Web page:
An art contest is being held for the youngsters to celebrate the opening of the new Matlacha Bridge.
The original artwork, which must depict some aspect of the old bridge, must be turned in at Bert's Pine Bay Gallery in Matlacha by Jan. 5. The artwork can be created in such mediums as pencils, pen, chalk, paint, collage, ribbons, staples and pieces of paper. The creation must fit on a standard piece of paper 8 1?2 x 11. Only one entry can be submitted per child.
The judges of the contest include Mel Meo of Bokeelia, Marie Cahill of Matlacha and Nell McGuire of Cape Coral. The winner will be announced on Friday, Jan. 11, at 6 p.m., at Bert's Pine Bay Gallery and prizes will be awarded.
Mel Meo’s original watercolor of the “Fishingest Bridge” will be available at Bert’s Pine Bay Gallery.
There will be three great prizes for each grade, plus one grand prize, as well as a small prize for every child who enters a piece of art in the contest.
"I invite all of the businesses to show some of the art entries, so that over the course of the week and weekend, people can visit all of the galleries to view the kid's art, traipsing back and forth over our long-awaited new Matlacha Bridge," Bert's Pine Bay Gallery Manager Deb Cole said.
Those business owners interested can call Cole at 283-1335 or send an email to firstname.lastname@example.org.
The festivities Friday, Jan. 11, will also include new artwork by Cahill and Meo. Meo's original watercolor of the "Fishingest Bridge" will also be available. Wine and apple juice will be served from 5-8 p.m., as well as pizza from Bert's. A champagne toast will be given on the porch of Bert's Pine Bay Gallery at 8 p.m.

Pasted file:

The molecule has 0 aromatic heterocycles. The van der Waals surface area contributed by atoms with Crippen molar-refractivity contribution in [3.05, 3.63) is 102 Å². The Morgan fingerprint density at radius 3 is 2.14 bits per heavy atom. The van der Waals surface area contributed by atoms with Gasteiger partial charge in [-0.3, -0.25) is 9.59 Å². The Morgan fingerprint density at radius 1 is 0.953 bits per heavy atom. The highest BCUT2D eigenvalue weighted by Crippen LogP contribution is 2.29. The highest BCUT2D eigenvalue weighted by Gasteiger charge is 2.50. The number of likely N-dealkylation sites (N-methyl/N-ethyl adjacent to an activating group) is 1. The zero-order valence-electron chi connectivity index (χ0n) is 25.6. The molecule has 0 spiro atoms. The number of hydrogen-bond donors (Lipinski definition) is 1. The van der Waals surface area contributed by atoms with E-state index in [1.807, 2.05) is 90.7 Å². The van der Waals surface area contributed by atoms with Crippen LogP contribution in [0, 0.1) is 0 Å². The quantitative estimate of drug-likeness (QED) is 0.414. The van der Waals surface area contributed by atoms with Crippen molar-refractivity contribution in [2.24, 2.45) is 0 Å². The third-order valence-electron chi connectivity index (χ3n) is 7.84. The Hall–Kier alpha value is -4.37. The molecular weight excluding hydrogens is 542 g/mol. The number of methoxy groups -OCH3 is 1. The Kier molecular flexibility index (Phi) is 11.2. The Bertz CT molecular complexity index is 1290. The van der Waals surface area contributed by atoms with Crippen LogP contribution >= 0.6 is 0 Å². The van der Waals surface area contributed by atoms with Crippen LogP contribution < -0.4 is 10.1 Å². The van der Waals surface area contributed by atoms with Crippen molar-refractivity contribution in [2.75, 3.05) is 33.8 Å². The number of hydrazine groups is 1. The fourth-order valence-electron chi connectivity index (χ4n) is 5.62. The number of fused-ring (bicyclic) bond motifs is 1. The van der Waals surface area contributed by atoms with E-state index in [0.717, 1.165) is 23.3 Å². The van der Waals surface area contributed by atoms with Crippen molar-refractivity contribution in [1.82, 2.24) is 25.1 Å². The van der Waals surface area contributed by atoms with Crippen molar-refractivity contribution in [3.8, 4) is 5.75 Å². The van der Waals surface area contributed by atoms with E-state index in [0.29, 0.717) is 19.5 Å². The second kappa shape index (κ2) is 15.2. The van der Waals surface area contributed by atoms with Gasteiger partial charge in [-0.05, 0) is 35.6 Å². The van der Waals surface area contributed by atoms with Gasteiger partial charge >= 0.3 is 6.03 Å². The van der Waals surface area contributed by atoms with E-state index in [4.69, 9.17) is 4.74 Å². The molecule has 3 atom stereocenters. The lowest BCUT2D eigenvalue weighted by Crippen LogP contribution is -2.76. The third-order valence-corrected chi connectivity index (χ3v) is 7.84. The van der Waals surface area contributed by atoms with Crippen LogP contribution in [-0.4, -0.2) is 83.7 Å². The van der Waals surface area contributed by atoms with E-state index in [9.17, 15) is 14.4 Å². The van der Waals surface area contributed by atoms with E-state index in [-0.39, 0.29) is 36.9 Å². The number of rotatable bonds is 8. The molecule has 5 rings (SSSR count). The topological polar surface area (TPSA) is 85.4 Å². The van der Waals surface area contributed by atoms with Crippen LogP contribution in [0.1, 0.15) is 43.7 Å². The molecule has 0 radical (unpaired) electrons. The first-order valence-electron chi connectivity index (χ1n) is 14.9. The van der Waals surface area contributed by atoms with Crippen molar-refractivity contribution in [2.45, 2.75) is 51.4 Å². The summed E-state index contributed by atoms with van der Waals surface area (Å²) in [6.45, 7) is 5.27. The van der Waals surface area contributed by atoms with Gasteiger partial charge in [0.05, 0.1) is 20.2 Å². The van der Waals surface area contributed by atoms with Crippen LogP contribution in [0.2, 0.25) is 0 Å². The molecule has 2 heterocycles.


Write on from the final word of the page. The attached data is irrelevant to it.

Cole and other members of the Greater Pine Island Chamber of Commerce are working with Lee County representatives Randy Serchie and Brian Miller to plan an official county-sanctioned ribbon-cutting ceremony that will involve everyone in the community at a later date.
She said they were told a ribbon-cutting could not be done until the construction crew moves out.
"So this is our community's own, very personal celebration of what was once built of wood and then of steel and cement, but is more importantly a bridge that brings us together," Cole said. "Without a bridge, we would not exist as a community. We would be an oyster bed in a shallow spot of Matlacha Pass, and the only way to Pine Island would be on a boat."